You need to rule out chlamydia, gonorrhoea or trichomonas, or Mycoplasma genitalium so make sure you get tested if your UTI doesn’t resolve completely after your treatment. These sexually transmitted infections can cause the same symptoms.

You could also have what’s known as non-specific urethritis, which feels like a UTI, but can actually be chronic, undetectable UTI. Alternatively this type of urethral irritation may be caused by printed toilet paper, laundry detergent, etc – something you are reacting to, not an infection.

If you get tested, there will be no infection detected, but you must make sure you are being tested with the correct tools and not dismissed as being crazy. Check the things that are touching your vagina, change them to hypoallergenic, and see what happens, while getting PCR testing for urinary pathogens.

How do I make a UTI go away?

1. Keep your system flushed

Interestingly, UTI bacteria actually clings on harder when you try to wash it away, so ‘washing away the bacteria’ really isn’t a thing. In fact, it makes them stronger. That’s why we have to keep the system flushed with liquid and use other strategies.

Water by itself won’t help. It will start to help in that sense once the bacteria are either forced to unlatch from your poor urethra, or are killed. But really, it just eases the burn while we do our other strategies. Keep drinking.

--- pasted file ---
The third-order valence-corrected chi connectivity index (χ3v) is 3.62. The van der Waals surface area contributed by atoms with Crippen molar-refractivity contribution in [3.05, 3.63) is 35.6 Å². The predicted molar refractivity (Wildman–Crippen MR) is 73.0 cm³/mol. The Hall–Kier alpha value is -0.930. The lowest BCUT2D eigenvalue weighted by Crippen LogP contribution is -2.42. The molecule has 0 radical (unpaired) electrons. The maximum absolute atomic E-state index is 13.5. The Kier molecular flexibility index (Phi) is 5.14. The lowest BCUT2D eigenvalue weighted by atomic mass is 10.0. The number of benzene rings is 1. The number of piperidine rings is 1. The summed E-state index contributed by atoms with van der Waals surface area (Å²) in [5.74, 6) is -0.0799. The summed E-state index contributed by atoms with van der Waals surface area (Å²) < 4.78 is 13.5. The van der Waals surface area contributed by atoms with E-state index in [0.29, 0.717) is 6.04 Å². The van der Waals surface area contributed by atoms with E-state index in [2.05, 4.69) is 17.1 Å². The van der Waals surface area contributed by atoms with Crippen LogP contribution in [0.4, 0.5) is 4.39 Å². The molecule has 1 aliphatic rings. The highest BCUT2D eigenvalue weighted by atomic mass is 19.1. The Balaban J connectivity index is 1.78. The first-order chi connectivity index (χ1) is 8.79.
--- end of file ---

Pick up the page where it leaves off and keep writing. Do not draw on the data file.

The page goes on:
2. Do urinary alkalisers work?

They work a bit to take the sting out of the uric acid in your urine hitting the raw, inflamed walls of your urethra. Unfortunately, they do not eliminate your problem and in fact might make it worse by making the area uninhabitable by the good bacteria that normally live in there. We discuss urinary alkalisers here, including a simple recipe using bicarb if you must. No need to spend money on urinary alkalisers!

3. Cranberry

Cranberry does not mean the drink you buy at the supermarket. It means a no-added-sugar, pure form of the juice or high-dose tablets. The best way to take cranberry is to take high-dose tablets, and lots of of them. Read about cranberry for UTIs. 

There are a handful of other herbs used to treat UTIs, including goldenrod and bearberry. They might be a better option than cranberry, or another herb used in conjunction.

4. Probiotics

You need more good germs to fight off the bad germs, so take a high-quality probiotic supplement, particularly if you take antibiotics, or have taken them in the past year, or if you have a long history of lots of antibiotics. Make sure it is a women’s probiotic. You can apply the probiotics around your vulva and take them internally – they go through your system (not your urinary system, but they end up in the vagina and urethra).